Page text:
Eating seasonally for good health
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Today’s shoppers have many choices when it comes to buying fruit and vegetables. All year round we can buy fruit and vegetables that were once only available to our ancestors a few months of the year. Eating fresh seasonal produce is not only good for your health but it’s cheaper, and it helps support your local farmers.

Fruit and vegetables start to lose nutrients immediately after they’re picked, so produce that has to travel long distances overseas or across the country will not have the nutritional value it did when it was picked. By the time these foods reach our plates they have lost some of their nutritional value and freshness. Fruit and vegetables that have to be transported long distances are also picked before they are ripe. Seasonal fruit however is picked when ripe, and at their peak nutritional value.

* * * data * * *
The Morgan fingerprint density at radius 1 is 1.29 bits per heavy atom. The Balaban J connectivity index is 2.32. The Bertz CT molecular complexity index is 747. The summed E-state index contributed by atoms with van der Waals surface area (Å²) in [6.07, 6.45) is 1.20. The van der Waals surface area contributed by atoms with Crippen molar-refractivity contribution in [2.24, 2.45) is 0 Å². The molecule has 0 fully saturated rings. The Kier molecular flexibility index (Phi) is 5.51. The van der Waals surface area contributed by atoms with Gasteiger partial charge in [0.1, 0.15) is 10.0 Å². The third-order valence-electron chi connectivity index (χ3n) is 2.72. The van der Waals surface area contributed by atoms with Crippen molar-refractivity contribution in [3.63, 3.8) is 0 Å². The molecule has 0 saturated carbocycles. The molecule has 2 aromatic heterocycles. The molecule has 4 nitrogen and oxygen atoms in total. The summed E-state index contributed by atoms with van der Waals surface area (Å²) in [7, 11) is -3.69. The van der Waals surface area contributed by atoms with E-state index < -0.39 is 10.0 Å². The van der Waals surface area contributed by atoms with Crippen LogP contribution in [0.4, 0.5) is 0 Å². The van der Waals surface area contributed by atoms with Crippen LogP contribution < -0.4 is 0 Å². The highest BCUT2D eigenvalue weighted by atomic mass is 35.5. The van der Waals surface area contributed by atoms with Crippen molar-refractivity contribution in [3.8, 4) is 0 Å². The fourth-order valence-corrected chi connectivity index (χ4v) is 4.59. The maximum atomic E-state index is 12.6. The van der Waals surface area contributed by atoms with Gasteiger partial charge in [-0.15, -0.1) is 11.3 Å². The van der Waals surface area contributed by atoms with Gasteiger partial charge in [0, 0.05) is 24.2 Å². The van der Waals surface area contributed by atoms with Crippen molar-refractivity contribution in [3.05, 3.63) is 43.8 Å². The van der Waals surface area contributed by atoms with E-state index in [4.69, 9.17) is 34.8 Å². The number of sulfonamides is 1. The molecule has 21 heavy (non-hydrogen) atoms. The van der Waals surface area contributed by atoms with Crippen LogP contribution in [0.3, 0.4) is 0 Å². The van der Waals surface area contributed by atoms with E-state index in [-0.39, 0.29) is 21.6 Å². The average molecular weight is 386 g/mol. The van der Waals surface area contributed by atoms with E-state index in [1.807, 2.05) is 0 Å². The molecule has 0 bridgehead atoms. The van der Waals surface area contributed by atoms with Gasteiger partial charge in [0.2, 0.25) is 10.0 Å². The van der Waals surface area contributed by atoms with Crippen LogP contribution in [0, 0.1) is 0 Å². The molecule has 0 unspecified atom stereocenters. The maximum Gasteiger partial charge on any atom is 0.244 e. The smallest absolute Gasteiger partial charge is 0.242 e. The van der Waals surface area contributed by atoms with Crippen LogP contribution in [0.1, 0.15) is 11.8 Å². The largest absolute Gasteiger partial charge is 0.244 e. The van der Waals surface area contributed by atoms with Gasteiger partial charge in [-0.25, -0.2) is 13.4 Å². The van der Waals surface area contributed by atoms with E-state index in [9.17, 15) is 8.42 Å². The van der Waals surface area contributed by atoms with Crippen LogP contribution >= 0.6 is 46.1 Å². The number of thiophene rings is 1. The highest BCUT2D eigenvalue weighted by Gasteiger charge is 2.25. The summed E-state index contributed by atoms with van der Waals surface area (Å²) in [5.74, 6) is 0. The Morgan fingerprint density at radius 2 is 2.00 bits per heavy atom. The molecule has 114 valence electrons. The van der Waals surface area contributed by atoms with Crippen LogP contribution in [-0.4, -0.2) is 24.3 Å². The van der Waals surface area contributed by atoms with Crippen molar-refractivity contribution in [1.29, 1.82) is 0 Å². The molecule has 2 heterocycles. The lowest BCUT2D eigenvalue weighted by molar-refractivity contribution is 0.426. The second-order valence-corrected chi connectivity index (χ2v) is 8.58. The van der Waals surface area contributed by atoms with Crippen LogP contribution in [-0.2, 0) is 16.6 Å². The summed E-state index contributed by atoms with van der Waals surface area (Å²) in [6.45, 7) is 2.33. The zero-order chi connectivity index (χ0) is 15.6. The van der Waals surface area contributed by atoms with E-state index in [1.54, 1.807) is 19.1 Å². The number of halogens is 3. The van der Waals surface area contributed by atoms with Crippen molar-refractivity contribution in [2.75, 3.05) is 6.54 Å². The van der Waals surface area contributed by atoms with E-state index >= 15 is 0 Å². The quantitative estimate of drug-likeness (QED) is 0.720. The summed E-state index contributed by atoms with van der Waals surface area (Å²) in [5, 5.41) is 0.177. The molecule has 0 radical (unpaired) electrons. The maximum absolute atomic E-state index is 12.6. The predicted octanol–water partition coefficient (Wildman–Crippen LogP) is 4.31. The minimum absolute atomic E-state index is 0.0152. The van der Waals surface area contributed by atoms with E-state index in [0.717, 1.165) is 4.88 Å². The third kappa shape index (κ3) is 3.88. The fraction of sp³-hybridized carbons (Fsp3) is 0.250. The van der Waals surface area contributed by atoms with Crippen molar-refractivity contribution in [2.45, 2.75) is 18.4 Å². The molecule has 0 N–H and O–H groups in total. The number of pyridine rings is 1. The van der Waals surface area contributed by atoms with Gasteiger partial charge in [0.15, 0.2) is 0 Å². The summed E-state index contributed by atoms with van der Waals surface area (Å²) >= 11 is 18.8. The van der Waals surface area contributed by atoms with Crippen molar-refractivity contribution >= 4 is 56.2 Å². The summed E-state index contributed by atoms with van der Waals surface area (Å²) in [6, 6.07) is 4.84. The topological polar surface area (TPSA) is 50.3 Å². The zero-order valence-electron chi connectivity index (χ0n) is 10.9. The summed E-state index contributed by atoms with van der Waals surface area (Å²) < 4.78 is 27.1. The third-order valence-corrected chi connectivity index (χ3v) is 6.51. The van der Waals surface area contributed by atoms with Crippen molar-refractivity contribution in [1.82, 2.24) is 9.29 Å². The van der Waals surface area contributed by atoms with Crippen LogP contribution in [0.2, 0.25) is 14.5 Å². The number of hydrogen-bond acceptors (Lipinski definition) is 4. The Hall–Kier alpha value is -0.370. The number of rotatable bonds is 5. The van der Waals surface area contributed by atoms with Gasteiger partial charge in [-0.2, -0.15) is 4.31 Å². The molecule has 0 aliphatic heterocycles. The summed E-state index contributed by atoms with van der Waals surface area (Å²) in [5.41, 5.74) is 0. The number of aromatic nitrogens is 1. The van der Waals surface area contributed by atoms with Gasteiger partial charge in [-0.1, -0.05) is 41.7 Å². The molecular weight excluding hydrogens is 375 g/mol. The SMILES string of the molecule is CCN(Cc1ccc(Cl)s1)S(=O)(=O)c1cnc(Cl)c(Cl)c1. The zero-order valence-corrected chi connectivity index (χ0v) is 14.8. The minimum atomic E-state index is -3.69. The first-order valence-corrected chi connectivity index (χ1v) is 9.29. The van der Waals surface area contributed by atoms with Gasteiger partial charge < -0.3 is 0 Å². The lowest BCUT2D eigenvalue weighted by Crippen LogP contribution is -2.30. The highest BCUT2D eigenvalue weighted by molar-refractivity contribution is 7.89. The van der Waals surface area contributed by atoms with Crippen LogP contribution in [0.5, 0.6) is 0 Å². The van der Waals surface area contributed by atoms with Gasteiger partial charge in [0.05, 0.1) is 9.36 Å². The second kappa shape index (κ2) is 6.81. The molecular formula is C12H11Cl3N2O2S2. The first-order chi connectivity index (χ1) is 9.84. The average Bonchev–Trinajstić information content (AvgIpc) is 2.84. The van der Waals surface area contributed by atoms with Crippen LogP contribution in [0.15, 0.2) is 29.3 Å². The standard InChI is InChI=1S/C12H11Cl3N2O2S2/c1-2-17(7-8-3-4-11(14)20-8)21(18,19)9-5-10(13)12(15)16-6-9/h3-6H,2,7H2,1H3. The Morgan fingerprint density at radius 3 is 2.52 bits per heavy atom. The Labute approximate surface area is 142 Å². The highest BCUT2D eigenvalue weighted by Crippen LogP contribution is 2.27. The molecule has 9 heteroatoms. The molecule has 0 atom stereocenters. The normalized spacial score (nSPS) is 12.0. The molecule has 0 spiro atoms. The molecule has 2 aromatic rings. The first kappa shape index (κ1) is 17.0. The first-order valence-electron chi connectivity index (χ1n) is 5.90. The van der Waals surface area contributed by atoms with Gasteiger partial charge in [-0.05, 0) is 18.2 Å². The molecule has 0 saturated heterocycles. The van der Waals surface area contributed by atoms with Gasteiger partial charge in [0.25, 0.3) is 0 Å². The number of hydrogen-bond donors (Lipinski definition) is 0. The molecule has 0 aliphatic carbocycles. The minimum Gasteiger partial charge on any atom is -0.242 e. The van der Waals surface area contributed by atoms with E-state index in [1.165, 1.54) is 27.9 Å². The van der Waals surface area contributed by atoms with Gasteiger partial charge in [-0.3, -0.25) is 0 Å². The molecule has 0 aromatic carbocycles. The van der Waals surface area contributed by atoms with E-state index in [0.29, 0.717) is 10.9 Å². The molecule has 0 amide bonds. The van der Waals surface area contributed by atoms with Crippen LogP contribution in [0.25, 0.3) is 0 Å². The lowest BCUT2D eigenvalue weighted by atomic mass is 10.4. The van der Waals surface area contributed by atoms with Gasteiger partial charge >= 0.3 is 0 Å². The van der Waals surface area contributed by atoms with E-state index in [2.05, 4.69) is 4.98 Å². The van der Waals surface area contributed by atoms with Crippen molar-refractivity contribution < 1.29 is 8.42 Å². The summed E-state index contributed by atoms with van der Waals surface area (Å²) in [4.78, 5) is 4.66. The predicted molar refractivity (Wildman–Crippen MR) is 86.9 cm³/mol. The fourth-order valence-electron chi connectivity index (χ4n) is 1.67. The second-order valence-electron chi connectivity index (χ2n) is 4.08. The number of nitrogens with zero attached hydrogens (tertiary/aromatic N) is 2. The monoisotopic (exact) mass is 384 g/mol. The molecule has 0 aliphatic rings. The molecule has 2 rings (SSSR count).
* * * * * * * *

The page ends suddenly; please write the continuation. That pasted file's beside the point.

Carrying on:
If you have a backyard try growing your own fruit and vegie garden, or support your community growers by buying your produce ripe, fresh and locally grown.

Enjoy fresh seasonal summer fruits such as blackberry, blueberry, strawberry, raspberry, cherries, grapes, honeydew, rockmelon, watermelon, nectarines, valenica oranges, peaches, and plums. Include seasonal summer vegetables in your diet such as asparagus, beans, beetroot, cabbage, capsicums, carrots, celery, cucumber, eggplant, leek, lettuce, pumpkin, rhubarb, snow peas, spinach, tomatoes, zucchini, sweet corn and spring onions.

Winter produce includes apples, avocados, custard apples, grapefruit, kiwifruit, lemons, mandarins, nashi, oranges, passionfruit, pears, pomelo, quince, rhubarb, beetroot, broccoli, brussel sprouts, turnips, sweet potato, swede, spinach, silverbeet, pumpkin, potatoes, parsnips, onions, olives, leeks, Jerusalem artichokes, fennel, celery, celeriac, cauliflower, carrots, and cabbage.